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30 Days of Night: A Fantastic Vampire Film That Doesn’t Get Old

January 19, 2018



I’ve been a fan of 30 Days of Night since it was released in 2007. I love how it features a solid cast, A+ visuals, and introduces well-dressed vampires who are really mean. When I say the vampires are “mean,” I genuinely mean it because they are nasty f**kers who won’t hesitate to straight up destroy people. Director David Slade (Hard Candy, Hannibal, American Gods, Black Mirror)  imbued 30 Days of Nights with a welcome dose of dread, violence and bird’s eye shots that make death and destruction beautiful to look at. Most importantly, famed horror disliker Roger Ebert had a soft spot for the movie and in his review he quoted a review from that did a fantastic job breaking down the film:

If you are a horror fan, you will love it, and in the interest of equal time for the defense, I close with evocative prose by the critic Tristan Sinns from his five-dagger (out of five) review on ” ’30 Days of Night’ grabs this hoary monster by the throat, pumps it full of the thick rich blood of life, and shoves it out to greet you, eat you and coat you in glorious mists of red firing from oh-so-many newly exposed arterial sprays.”


If you are curious as to why I am writing a very late review of 30 Days of Night it is because I recently finished up Penny Dreadful (super good) and saw that this movie was now on Netflix. I’ve written about it in the past when it was voted one of the “best horror films that won’t be on any top horror lists,”  and I later included in my “best 21st century horror moments” article. However, I’ve never written about it in-depth and after watching it again, I wanted to dedicate a review to it.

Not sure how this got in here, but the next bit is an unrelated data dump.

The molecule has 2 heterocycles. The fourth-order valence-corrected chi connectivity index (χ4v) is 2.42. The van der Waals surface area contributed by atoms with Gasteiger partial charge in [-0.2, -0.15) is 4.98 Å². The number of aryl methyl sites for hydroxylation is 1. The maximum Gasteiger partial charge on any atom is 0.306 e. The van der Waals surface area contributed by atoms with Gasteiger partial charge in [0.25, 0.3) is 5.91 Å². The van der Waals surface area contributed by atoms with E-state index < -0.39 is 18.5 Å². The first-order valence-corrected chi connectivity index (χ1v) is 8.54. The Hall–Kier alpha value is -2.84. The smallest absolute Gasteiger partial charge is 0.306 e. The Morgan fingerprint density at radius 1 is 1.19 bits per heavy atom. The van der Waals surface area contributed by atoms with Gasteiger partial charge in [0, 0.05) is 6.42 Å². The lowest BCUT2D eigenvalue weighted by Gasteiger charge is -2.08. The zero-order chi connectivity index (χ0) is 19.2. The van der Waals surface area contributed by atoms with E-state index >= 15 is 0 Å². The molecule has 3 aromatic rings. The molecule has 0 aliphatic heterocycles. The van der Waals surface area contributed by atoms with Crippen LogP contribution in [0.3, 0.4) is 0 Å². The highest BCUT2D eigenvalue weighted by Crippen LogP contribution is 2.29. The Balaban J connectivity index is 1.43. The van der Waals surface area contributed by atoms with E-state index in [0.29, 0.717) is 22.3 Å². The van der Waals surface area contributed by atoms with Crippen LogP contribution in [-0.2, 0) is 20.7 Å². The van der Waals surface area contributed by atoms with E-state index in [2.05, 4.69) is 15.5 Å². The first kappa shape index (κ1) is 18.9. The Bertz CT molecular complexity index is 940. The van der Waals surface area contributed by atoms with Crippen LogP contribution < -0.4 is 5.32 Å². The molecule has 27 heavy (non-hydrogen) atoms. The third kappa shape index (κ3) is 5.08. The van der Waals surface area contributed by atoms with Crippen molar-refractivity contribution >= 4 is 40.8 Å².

I was initially excited for the film because it was produced under Sam Raimi (Evil Dead, Spider-Man) and Rob Tapert’s (more Evil Dead) Ghost House Production company. I will watch pretty much anything Sam Raimi does and I liked David Slade’s Hard Candy, so 30 Days of Night seemed like a slam dunk. However, I wasn’t expecting the film to look so good or feature such extreme bleakness. Cinematographer Jo Willems (Hard Candy, Hunger Games 2-4, American Gods, Limitless, Red Sparrow) did a fantastic job, and his work elevates the proceedings and some of the shot/moments are drearily beautiful..

The bird’s eye view of the carnage is a brutal moment.

30 Days of Night revolves around a gang of well-dressed vampires attacking an Alaskan town that is settling down for a month of darkness.. The blood-suckers are aided by a squirrelly human “The Stranger” (Ben Foster) who goes into town in order to kill the sled dogs, take out the power, and glower like only Ben Foster does. Once all the communications have been shut down, the vampires attack and unleash an insane amount of carnage and blood geysers. The brutal attack doesn’t kill all the townsfolk and a handful of survivors lead by local sheriff Eben Oleson (Josh Hartnett) and his estranged fire marshal wife Stella (Melissa George) hunker down and attempt to survive the long night. From there, things get very brutal as humans are used as traps, child vampires spill blood, and several people are decapitated.